I headed north and was glad to see no frost or ice on the road between Lincoln City and Tillamook, which is narrow and winding in places. I didn’t stop at the Air Museum in the blimp hangar because they are moving all the planes to a new facility in Madras. I was shocked to find that the museum is moving. On the high desert, the drier air will make it easier to keep the warbirds in top flying condition. It’s hard to keep the planes from deteriorating when they can’t keep them dry and the area heated in the blimp hanger. I will miss having the Air Museum on the coast.

I did stop at one museum in Tillamook––the Tillamook County Pioneer Museum. Ruby, in charge of purchases, really liked the Guide and bought some and was interested in the new Florence book too.

The Tillamook County Pioneer Museum is in downtown Tillamook.

The Tillamook County Pioneer Museum is in downtown Tillamook.

Then I headed for the Tillamook Cheese Factory. They have had the new book since the week it first came out and ordered six more of each. Love those folks as well as their cheese and yogurt and ice cream. I can never stop by without getting ice cream. So on the coldest day of the year up to that point, I had an eggnog milkshake that was so thick, it was like eating a giant bowl of ice cream. I loved every bit of it.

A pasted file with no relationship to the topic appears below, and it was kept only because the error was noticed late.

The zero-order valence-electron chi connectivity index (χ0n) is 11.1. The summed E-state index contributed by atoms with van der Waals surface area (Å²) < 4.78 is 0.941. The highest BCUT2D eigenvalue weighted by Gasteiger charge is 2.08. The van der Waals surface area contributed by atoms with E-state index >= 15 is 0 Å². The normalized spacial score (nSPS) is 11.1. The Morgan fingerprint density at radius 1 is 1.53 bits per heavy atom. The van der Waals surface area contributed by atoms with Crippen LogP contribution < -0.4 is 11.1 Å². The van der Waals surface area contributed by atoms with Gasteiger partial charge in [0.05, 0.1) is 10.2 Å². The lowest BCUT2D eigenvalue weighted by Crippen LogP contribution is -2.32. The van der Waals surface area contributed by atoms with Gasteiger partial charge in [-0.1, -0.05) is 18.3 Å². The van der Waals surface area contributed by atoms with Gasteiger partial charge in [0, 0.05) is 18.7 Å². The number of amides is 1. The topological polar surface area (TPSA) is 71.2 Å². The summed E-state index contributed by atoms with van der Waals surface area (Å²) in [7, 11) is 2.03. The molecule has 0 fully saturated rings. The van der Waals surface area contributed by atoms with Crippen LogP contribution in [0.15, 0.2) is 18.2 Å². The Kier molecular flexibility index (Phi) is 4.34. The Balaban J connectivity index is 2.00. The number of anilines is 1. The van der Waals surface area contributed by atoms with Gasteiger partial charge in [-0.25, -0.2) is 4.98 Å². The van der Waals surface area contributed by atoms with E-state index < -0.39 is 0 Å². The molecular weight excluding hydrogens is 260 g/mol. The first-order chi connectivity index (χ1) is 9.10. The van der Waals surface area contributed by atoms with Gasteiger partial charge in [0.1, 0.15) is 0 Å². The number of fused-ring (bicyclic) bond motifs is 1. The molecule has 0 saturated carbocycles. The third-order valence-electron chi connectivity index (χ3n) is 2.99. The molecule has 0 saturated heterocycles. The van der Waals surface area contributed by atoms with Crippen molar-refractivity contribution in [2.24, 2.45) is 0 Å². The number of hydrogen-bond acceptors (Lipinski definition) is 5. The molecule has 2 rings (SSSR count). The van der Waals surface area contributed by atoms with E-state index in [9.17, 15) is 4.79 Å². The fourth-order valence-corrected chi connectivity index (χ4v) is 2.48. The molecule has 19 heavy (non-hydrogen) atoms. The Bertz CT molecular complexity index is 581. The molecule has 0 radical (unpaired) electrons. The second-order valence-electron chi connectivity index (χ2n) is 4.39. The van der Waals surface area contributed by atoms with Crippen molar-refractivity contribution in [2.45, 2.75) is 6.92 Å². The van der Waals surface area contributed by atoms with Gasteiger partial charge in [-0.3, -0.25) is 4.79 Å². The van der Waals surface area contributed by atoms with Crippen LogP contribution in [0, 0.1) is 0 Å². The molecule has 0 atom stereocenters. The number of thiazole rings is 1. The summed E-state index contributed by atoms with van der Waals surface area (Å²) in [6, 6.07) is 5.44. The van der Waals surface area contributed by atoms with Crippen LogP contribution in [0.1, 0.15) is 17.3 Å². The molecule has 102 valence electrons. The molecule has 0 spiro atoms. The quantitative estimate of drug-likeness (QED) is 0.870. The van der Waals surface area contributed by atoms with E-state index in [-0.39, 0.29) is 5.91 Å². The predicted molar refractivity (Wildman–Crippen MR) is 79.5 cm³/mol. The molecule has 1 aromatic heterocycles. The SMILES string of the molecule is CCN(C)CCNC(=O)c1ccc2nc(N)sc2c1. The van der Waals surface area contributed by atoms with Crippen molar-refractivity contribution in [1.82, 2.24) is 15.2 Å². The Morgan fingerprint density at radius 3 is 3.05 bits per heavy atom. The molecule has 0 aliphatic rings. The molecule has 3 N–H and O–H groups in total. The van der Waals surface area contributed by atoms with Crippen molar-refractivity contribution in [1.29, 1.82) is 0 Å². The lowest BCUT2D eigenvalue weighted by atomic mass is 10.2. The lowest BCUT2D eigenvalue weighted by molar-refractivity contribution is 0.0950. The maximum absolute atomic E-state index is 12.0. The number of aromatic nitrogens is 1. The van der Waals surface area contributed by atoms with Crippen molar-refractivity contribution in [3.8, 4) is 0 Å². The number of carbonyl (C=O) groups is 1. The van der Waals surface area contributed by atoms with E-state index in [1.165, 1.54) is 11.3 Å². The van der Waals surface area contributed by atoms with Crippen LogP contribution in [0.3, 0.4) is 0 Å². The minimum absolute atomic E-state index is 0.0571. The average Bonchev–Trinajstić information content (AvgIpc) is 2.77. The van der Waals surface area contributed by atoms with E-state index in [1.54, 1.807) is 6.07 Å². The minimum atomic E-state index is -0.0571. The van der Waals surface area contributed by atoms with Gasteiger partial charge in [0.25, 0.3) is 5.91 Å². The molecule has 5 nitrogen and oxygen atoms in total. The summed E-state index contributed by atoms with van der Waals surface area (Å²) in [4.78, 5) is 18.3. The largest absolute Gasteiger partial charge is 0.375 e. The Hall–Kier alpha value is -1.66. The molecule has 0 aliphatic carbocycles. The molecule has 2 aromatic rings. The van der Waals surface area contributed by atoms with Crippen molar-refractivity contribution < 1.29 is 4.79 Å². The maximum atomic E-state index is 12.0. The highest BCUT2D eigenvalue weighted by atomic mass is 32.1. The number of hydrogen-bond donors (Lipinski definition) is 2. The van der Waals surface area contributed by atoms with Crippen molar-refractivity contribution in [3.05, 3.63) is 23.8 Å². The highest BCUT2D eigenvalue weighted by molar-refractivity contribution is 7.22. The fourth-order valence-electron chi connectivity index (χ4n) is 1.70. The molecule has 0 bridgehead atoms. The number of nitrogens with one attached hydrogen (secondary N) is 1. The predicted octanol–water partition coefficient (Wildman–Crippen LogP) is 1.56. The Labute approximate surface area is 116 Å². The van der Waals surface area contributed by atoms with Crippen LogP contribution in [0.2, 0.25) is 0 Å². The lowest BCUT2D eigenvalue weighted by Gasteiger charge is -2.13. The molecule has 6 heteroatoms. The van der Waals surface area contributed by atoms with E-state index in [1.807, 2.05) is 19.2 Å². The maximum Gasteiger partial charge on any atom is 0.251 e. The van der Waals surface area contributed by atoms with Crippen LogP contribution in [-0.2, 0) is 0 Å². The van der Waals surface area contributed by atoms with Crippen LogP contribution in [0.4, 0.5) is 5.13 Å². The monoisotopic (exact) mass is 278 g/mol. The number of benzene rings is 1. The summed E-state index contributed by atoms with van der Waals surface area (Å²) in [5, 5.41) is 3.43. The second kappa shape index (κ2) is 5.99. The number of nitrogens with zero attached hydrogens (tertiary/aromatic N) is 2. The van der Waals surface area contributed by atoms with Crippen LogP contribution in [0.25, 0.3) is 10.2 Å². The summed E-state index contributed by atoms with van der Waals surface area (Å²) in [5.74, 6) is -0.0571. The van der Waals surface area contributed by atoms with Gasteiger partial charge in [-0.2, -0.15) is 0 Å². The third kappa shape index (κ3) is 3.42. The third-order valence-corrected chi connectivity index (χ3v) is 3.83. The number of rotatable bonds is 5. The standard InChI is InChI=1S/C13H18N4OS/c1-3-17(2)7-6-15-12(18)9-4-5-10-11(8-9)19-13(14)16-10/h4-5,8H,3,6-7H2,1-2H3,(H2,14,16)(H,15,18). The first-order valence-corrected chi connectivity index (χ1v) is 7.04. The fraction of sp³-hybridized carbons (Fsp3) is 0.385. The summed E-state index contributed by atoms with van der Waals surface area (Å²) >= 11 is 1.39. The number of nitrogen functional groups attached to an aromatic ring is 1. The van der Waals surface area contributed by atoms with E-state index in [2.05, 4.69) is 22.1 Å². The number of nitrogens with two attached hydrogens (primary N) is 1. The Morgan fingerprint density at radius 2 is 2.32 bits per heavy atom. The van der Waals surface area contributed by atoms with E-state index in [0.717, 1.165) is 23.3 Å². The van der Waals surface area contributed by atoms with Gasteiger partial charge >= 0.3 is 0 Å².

I stopped in Manzanita at the delightful Cloud and Leaf bookstore and sold a couple of Crossings and several Guides. Then onto the impressive Cannon Beach Book Company where I finally got to meet the owner Valorie Ryan. She bought a couple of each of my books.

My plan was to get to Astoria before dark and I just made it. I pulled into the Crest Motel east of town about 4:30 p.m. and it was dark shortly after. I had brought enough food in a cooler to last through a couple of lunches as well as some snacks. I had been battling a cold and not had much sleep the previous couple of nights, so I settled into my room, ate some of my lunch stuff, did the paper work from the day’s sales, and was in bed by 9 p.m.

Thursday

The temps were in the low 20s the next morning. It was such a hard frost, it looked like snow. After breakfast and getting everything ready for the day, I headed for the Columbia River Maritime Museum. I got there right at 10 a.m. when they opened. I finally got to meet, the person I’ve been dealing with by phone and email for the past couple of years—Blue Anderson. She bought a few of Crossings and several of the Guides. I asked about crossing the 4-mile long Astoria-Megler Bridge over to the Long Beach Peninsula. She asked an employee who had just come across, who said to go right away because the bridge had just been de-iced. So off I went.